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Is There a Downside?

The picture presented thus far is that of the authority cutting the Gordian knot of multiple jurisdictions and doing its work in a condition of relative isolation from the city or state finances. Is there a downside to this otherwise attractive picture?

Because the authority is isolated from direct involvement in electoral politics, it may be able to operate with a somewhat longer time frame than the two- or four-year cycle that necessarily looms so large in the minds of those who have to stand for re-election. Thus its relative political isolation may enable it to accomplish some tasks expeditiously. But because it is somewhat outside the political process it may make decisions that the body politic as a whole would not choose to make. In the case of the Port Authority its transportation decisions were, in effect, huge planning decisions, but they were made at least partly outside the usual planning process. That is not a statement about whether, in retrospect, they were good or bad decisions, but simply that they were very big decisions made by a relatively small number of people who stood outside the usual political process.

The Problem of Politicization. One potential risk with an authority is that it may become politicized and behave in a manner that is at odds with the neutral-servant-of-the- public-interest model implied previously. The Port Authority provided a spectacular example of this in 2013. The story takes some explaining. The authority is run by a board of 12 directors. Six are appointed the the Governor of New York and six by the Governor of New Jersey, both sets subject to confirmation by the respective legislatures. The Governors have enormous control over the policies of the Port Authority.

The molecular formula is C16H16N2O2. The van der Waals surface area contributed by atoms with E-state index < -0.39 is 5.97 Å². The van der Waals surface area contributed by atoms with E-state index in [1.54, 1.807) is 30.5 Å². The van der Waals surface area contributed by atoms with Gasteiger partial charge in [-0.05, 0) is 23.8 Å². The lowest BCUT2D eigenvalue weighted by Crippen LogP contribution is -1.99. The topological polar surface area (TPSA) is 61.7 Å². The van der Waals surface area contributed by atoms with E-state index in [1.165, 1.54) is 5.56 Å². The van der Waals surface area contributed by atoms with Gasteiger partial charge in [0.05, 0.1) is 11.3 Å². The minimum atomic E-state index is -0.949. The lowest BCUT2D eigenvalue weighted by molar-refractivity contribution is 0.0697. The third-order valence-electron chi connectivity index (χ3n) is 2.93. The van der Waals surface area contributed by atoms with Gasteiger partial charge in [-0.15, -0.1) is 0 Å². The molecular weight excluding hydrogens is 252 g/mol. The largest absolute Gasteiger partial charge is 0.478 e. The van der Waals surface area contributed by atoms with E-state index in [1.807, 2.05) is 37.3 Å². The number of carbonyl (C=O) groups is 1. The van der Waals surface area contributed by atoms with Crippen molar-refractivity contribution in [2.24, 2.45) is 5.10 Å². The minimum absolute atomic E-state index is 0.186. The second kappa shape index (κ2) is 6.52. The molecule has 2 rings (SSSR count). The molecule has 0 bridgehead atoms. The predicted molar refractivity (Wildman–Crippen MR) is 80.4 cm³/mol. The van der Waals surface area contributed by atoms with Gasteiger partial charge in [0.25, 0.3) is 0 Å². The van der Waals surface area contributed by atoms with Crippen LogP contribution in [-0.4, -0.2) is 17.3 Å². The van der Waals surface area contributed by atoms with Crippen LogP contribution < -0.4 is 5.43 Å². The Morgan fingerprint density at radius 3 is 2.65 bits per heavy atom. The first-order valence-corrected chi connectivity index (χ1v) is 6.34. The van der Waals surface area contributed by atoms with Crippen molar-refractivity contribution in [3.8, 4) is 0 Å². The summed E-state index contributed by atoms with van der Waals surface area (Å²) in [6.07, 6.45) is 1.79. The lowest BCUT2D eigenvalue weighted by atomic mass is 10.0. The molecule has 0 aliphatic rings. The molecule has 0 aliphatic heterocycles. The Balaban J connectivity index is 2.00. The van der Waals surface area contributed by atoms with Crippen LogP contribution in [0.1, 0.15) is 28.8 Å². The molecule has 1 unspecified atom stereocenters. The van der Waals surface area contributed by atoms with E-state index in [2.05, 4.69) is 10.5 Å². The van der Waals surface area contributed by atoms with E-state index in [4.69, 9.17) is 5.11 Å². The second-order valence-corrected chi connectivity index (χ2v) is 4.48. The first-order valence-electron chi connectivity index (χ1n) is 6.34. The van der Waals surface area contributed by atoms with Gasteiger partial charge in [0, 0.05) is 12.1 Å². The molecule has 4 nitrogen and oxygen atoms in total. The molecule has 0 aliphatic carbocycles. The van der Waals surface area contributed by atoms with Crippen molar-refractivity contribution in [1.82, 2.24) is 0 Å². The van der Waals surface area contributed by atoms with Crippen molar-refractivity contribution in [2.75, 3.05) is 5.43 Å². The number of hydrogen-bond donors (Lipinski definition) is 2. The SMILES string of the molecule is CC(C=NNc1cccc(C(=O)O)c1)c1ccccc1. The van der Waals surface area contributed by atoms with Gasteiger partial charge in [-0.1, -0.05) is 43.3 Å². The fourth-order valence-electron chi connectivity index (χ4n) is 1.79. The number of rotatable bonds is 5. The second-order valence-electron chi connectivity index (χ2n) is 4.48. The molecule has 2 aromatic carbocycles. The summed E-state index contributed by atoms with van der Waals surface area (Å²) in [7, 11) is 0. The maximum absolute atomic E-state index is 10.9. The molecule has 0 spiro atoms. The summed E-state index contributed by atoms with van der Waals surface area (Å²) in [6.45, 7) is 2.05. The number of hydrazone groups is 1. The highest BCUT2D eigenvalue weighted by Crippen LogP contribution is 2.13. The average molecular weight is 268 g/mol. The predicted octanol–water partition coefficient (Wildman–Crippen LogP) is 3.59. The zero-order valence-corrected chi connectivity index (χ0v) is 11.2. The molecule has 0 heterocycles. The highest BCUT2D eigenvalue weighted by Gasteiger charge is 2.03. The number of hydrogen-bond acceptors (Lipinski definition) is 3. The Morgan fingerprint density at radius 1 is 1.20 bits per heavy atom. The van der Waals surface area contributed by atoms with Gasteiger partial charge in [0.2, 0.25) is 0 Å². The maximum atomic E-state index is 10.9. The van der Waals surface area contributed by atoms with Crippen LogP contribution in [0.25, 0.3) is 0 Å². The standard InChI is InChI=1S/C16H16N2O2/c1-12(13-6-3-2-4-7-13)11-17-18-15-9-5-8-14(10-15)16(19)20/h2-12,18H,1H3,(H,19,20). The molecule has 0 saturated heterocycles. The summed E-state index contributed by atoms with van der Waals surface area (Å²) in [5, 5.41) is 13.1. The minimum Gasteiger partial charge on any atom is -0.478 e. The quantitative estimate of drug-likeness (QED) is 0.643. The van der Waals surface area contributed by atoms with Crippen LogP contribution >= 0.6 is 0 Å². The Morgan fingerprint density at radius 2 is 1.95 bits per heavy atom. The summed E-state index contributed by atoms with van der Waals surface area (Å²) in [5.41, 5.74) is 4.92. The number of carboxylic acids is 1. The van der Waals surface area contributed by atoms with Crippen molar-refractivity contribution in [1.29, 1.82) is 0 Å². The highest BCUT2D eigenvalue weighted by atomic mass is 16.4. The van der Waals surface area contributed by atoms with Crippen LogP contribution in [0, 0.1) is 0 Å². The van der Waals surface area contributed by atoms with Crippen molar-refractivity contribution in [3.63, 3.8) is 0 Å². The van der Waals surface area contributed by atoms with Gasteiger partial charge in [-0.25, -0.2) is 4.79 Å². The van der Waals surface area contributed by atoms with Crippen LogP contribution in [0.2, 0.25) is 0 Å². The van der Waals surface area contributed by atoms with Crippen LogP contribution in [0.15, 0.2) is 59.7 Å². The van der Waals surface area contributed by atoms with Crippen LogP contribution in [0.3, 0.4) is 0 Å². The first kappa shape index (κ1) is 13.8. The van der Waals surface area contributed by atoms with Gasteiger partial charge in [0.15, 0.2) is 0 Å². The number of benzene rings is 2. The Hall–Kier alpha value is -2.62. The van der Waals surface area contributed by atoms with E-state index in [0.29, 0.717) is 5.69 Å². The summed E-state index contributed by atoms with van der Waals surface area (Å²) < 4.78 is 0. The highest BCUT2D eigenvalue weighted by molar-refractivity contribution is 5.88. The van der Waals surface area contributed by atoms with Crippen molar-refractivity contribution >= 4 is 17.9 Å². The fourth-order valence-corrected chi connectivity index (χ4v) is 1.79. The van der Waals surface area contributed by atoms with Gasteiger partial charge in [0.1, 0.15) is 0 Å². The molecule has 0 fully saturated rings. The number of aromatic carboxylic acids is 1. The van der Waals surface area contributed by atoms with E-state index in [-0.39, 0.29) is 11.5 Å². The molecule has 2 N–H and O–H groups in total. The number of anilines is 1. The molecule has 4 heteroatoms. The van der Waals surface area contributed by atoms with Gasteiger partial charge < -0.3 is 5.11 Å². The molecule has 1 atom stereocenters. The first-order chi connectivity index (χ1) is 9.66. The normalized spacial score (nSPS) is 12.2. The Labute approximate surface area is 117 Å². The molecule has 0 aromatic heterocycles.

In the summer of 2013 two entry lanes to the George Washington Bridge in Fort Lee, NJ were closed by Port Authority police for four days, resulting in enormous traffic jams in Fort Lee. At first, it was claimed that the closures had been done in connection with a traffic study, but that claim was soon falsified. The closures were apparently ordered by a member of Governor Chris Christie's staff and a Christie loyalist employed by the Port Authority. The Governor claimed that he had no prior knowledge of this act and only learned about it after the fact. That claim has never been disproved. The generally accepted explanation for the action was that it was political payback. Governor Christie, though a Republican, had been endorsed by a number of Democratic mayors in New Jersey. Fort Lee's Democratic Mayor, Mark Sokolich, was not one of them. The "smoking gun" was an e-mail from a Christie staffer saying, "Time for some traffic problems in Ft. Lee" sent shortly before the closings. This episode, soon to be termed "bridgegate" by the media, prompted a number of official inquiries and also a great deal of investigative journalism, some of which went far beyond bridgegate itself. An article in The New York Times in March 2014 asserted:

But long before the gate closings, the Port Authority . . . had already been turned into a de facto political operation for Governor Christie, a review of the agency's operations since Mr. Christie took office suggests. . . . If New York got something, New Jersey had to get something, too. In exchange for the World Trade Center [rebuilding], for example, New Jersey secured projects including the $1 billion raising of the Bayonne Bridge and the Pulaski Skyway—an unusual undertaking for the Port Authority, because it does not connect the two states.8

Note that there is no accusation of criminality here. But there is an accusation of a very considerable misallocation of agency money for political reasons. A major authority has great power to accomplish important tasks, but also the potential for being misused by its political masters.

 
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